To circumvent potential reporting bias, researchers conducted a study based on linkage of independent records. Data were analysed from HNS hospital admissions and death certificates without consent. The analysis showed no increase in breast cancer risk after termination of pregnancy. This conclusive result ended the previous speculation and provided more accurate information for patients.
64.27 The Privacy Act provides a mechanism to allow such research to go forward without consent, subject to guidelines issued by the NHMRC and approved by the Privacy Commissioner. The Act provides for two sets of binding guidelines in the area of health and medical research: one set of guidelines binding on public sector agencies made under s 95 of the Act, and one set of guidelines binding on private sector organisations made under s 95A. Sections 95 and 95A both require the Privacy Commissioner to be satisfied, before approving the guidelines, that the public interest in the relevant research outweighs to a substantial degree the public interest in maintaining the level of privacy protection provided by the IPPs and NPPs.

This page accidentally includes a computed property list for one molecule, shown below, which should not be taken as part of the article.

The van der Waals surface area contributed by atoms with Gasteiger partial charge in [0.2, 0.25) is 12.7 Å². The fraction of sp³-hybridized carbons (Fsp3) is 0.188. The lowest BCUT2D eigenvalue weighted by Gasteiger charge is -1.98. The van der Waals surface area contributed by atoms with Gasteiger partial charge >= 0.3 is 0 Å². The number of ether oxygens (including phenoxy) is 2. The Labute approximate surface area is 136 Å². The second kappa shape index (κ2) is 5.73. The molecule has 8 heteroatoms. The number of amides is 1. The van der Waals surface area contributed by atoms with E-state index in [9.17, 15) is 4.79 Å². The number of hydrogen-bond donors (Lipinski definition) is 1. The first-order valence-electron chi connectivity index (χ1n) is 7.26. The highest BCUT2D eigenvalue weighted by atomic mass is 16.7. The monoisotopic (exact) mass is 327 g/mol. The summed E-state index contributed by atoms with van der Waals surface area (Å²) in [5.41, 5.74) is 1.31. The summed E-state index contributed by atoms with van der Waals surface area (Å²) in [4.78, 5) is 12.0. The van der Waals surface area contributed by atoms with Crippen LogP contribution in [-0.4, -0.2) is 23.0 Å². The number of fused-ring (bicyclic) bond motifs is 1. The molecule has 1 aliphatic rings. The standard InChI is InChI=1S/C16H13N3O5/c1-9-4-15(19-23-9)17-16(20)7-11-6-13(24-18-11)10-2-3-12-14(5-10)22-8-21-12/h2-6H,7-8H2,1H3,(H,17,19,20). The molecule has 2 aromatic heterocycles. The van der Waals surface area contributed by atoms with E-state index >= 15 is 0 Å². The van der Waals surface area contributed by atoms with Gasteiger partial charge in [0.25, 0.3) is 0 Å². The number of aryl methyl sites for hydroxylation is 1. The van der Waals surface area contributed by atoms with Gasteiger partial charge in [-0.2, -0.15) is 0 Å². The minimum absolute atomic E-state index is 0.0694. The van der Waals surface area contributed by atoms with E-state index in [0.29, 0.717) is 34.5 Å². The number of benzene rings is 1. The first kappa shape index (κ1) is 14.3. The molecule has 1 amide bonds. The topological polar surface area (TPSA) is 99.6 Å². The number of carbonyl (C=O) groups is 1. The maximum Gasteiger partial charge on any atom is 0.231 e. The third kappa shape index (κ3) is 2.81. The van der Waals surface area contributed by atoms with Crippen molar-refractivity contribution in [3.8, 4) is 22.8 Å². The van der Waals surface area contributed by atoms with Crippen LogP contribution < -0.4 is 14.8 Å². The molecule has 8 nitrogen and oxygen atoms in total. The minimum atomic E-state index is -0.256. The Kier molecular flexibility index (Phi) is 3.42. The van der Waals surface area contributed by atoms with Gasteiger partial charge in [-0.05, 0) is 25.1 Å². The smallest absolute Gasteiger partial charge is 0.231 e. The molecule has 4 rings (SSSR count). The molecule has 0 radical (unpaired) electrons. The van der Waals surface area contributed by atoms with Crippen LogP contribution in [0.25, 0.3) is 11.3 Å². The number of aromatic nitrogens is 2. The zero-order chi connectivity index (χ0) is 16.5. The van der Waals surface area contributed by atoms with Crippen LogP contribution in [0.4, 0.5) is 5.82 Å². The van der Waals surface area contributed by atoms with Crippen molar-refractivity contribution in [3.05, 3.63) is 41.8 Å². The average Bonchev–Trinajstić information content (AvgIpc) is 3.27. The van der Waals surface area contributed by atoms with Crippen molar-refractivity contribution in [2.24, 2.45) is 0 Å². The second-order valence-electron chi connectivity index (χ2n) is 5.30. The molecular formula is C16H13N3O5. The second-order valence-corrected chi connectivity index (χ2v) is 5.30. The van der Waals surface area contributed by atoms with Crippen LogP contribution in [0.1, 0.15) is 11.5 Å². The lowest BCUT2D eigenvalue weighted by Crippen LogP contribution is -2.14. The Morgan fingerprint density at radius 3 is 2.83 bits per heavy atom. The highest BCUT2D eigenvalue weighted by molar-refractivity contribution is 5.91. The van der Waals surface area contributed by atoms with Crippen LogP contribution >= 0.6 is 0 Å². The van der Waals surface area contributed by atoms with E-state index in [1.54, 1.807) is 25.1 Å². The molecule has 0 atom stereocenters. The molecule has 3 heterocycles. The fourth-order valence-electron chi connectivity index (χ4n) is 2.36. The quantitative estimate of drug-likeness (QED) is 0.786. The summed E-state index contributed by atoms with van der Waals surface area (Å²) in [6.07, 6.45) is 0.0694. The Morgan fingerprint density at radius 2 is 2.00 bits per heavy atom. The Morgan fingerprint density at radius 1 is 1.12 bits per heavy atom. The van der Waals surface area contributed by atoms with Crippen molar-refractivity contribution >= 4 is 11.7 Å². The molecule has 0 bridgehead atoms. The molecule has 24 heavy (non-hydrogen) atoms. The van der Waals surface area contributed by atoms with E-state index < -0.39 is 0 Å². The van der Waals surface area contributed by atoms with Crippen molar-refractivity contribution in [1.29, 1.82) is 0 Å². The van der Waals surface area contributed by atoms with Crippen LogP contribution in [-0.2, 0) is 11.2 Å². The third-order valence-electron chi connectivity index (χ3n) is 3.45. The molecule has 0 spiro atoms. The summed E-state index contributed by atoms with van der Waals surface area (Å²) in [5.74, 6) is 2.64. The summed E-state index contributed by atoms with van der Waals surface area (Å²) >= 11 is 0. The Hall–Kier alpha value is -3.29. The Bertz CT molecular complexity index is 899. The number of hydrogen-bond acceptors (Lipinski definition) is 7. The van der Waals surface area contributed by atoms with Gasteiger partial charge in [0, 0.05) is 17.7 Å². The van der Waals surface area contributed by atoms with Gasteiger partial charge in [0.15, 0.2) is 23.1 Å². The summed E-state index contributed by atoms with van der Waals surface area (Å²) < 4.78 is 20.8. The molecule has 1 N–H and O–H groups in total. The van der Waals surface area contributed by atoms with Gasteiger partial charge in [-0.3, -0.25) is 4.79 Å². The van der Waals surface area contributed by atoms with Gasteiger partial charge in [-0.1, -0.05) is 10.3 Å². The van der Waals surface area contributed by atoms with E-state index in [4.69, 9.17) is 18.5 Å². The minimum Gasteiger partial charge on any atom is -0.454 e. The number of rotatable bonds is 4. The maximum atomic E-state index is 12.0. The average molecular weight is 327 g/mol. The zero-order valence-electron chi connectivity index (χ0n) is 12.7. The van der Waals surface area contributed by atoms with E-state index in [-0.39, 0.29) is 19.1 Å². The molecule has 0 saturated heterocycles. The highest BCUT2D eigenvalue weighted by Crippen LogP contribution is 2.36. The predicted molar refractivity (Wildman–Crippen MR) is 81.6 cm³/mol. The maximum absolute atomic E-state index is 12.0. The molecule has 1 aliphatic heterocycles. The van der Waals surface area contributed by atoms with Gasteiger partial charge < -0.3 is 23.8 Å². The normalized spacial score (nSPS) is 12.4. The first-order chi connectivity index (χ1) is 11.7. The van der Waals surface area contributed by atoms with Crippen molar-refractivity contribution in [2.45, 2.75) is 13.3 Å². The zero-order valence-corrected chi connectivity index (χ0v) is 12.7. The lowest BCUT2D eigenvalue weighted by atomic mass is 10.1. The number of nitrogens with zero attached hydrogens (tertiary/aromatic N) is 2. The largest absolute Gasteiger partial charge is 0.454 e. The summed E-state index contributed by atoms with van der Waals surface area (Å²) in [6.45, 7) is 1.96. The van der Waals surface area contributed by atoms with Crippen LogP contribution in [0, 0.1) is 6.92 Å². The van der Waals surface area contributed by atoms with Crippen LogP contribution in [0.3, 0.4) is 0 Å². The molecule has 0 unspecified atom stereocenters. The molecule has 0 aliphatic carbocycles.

National Health and Medical Research Council, Australian Research Council and Australian Vice Chancellors’ Committee, National Statement on Ethical Conduct in Human Research (2007), 19. The concept of consent under the Privacy Act is discussed in detail in Ch 19.
 Office of the Privacy Commissioner, Getting in on the Act: The Review of the Private Sector Provisions of the Privacy Act 1988 (2005), 211.
 Australian Consumers Association, Submission to the Office of the Privacy Commissioner Review of the Private Sector Provisions of the Privacy Act 1988, 1 October 2004.
 Australian Government Department of Health and Ageing, Submission to the Office of the Privacy Commissioner Review of the Private Sector Provisions of the Privacy Act 1988, December 2004.
 National Health and Medical Research Council, Submission to the Office of the Privacy Commissioner Review of the Private Sector Provisions of the Privacy Act 1988, 10 December 2004.
 C Beeke, I Olver and K McLaughlin, ‘A Survey of Patients’ Attitudes Towards the Use of Their Health Data’ (2007) 34(4) Journal of Registry Management 119.
 Cancer Council Australia and Clinical Oncological Society of Australia, Submission PR 544, 23 December 2007.
 Australasian Epidemiology Association, Submission to the Office of the Privacy Commissioner Review of the Private Sector Provisions of the Privacy Act 1988, 1 December 2004; Telethon Institute for Child Health Research, Submission to the Office of the Privacy Commissioner Review of the Private Sector Provisions of the Privacy Act 1988, December 2004; National Health and Medical Research Council, Submission to the Office of the Privacy Commissioner Review of the Private Sector Provisions of the Privacy Act 1988, 10 December 2004.
 CSIRO, Submission PR 176, 6 February 2007.
 Academy of Medical Sciences, Personal Data for Public Good: Using Health Information in Medical Research (2006), 59–61.
 Ibid, 61.